Monday, May 24, 2010

Hike on the Hazelnut Trail

We had a little difficulty finding San Pedro Valley County Park, which contains the Hazelnut Trail, but only because we got off on the wrong exit in Pacifica and had a tour of the homes on Reina del Mar before making our way to Linda Mar and San Pedro. The Hazelnut Trail zigzags up the side of Montara Mountain through thickets of ceanothus, manzanita, California huckleberry, and other more exotic shrubs, and under old coast live oaks, bay trees and, of course, California hazelnut. Occasionally you can peer over the brush at the ocean or the other side of the valley, but much of the hike is through an overgrown green tunnel (and watch out for the poison oak.) My husband picked the hike, since it was about the right distance for a hike under two hours, and also because it has a ridiculous diversity of plant life. This partial list he found online by a botanist at Stanford of 68 plant species seen on this trail helped me narrow down some of the unfamiliar plants I took photos of on the hike. And there are many more that I just didn't have time to snap since we were trying to finish within 2 hours. We saw many lovely Douglas iris, sticky monkey flower, paintbrush, ferns and manroot (also known as wild cucumber).
Here are some of the plants that were new to me:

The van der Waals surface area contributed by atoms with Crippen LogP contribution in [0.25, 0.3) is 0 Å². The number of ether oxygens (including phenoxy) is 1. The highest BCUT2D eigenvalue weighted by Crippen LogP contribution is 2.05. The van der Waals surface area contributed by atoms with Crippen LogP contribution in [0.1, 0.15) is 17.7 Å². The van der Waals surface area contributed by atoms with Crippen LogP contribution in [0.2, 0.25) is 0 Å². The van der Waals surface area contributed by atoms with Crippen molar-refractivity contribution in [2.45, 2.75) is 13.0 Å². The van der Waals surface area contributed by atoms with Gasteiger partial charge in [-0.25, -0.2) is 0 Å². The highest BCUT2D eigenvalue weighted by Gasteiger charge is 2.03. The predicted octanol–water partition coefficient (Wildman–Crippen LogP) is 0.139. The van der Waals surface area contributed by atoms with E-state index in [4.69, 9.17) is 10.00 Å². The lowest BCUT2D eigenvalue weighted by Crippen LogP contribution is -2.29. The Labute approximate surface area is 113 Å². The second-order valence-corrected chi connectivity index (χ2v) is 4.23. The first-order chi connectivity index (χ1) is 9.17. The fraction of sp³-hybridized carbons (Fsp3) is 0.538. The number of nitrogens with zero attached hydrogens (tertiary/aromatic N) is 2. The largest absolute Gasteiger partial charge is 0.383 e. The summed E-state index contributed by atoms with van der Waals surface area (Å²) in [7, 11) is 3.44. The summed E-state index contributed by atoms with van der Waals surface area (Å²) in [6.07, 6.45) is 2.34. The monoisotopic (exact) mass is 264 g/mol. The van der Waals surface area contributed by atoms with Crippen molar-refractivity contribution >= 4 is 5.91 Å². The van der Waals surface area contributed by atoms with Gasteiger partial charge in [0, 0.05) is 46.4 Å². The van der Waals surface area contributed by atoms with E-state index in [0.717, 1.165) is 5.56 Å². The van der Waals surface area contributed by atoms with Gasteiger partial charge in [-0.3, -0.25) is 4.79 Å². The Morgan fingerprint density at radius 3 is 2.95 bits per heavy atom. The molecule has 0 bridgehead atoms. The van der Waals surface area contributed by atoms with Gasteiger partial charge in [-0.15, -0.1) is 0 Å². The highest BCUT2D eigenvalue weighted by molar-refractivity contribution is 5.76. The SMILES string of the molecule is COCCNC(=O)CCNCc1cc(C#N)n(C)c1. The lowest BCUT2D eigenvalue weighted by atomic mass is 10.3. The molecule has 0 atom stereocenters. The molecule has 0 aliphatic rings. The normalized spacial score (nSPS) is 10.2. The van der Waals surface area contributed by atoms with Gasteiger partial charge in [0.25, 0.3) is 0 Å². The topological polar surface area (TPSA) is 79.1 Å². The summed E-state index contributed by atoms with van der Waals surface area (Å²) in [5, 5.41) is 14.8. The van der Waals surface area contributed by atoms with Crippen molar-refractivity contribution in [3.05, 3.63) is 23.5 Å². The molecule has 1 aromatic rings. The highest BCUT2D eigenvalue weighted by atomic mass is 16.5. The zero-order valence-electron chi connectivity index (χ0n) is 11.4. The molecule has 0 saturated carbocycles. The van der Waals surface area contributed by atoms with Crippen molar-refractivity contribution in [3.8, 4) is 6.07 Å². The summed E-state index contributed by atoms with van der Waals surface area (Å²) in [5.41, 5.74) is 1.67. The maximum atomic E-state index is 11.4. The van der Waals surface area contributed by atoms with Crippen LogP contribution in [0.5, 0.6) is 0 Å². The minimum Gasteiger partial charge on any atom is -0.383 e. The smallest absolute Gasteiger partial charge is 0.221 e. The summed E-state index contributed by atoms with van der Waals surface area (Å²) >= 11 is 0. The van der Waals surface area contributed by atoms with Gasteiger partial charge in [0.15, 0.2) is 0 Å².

Pitcher Sage (Lepechinia calycina)
Berries of False Solomon's Seal (Smilacine racemosa var amplexicaulis) turning from green to red. Love those stripes!
Fringe cups (Tellima grandiflora), named because those little bells are fringed like eyelashes.
Pacific starflower (Trientalis latifolia), which grow in a starry carpet in shady bowers.
Yerba santa (Eriodictyon californicum), a shrubby plant up to 4 or 5 feet tall that seems to be well-loved by hummingbirds. We noticed the sooty older leaves covered by a fungus that apparently does not harm the plant.
Along with the plant list, I relied heavily on the Native Plants of Montara Mountain website, that is organized by flower and berry color, as well as by common and Latin names. Now I want to go do the hike again and find all the plants I missed, like the rare golden chinquapin and fetid adder's tongue. Speaking of adders, we saw three garter snakes (harmless).

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